Q. Did you examine the condition of that track from the point of the accident back to Bristow Station.? Answer – I did the next morning.
Q. What condition did you find it in? Answer – I found it in good condition.
Q. What condition did you find the rails and ballasting and the ties in? answer – In good condition.
Q. Was there anything in the condition of the rails or the ties, or of the ballasting, or of anything else connected with that truck and roadbed, that could have had any effect in the derailment that occurred? Answer – Nothing that I could see at all.
Q. I hand you a part of one of the box-bolts that has been produced here, and I will ask you to say whether that is one of the top bolts or one of the bottom, if you know? Answer – That is the bottom end of box bolt.
Q. Will you state whether that is what you would call a break or a shear? Answer – That is a break.
Q. You have spoken of the shearing process that would take place in box-bolts where the holes had worn oblong; would that shearing take place on the top bolts or bottom bolts? Answer – Do you mean the top or bottom ends?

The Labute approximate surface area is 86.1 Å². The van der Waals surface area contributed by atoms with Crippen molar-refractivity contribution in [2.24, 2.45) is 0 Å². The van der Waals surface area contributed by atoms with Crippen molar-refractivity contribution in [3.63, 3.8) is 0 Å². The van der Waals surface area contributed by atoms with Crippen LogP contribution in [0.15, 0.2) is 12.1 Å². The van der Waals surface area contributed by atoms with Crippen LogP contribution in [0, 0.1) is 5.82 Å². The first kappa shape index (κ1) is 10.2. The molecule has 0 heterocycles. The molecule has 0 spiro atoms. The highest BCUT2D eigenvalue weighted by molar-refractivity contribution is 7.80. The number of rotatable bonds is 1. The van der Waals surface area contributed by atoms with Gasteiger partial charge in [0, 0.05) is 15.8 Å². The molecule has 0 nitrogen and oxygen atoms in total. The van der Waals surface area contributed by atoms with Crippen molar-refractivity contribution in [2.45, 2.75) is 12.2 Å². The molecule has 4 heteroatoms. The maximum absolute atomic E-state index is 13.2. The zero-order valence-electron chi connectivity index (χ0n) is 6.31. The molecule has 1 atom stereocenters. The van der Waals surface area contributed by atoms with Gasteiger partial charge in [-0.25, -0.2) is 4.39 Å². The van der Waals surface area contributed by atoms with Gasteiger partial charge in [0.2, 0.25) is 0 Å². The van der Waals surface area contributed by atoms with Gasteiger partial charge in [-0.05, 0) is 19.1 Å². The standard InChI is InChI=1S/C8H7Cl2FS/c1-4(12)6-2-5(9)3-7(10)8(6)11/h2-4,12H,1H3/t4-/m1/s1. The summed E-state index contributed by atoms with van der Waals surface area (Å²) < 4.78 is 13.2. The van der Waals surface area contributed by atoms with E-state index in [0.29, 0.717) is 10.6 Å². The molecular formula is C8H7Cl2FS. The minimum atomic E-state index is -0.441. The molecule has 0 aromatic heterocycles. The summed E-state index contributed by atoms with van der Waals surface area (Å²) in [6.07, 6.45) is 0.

Q. Yes, the head of the bolt or bottom? Answer – Always at the top end, just between the two bars.
Q. Always in the top end? Answer – Yes, sir.
Q. And it was the top arch-bar that was worn oblong? Answer – It was worn oblong in both, the top and bottom arch bar; it was clear on top of the box, - both the top and bottom arch-bars are on top of the box; they are an inch and a quarter thick and that is two and a half inches right under the head of the bolts. Bolts usually shear just the thickness of the top bar, which is an inch and a quarter from the head.
Q. Have you had any experience before in the shearing of box-bolts with accident resulting? Answer – Yes. sir, several cases.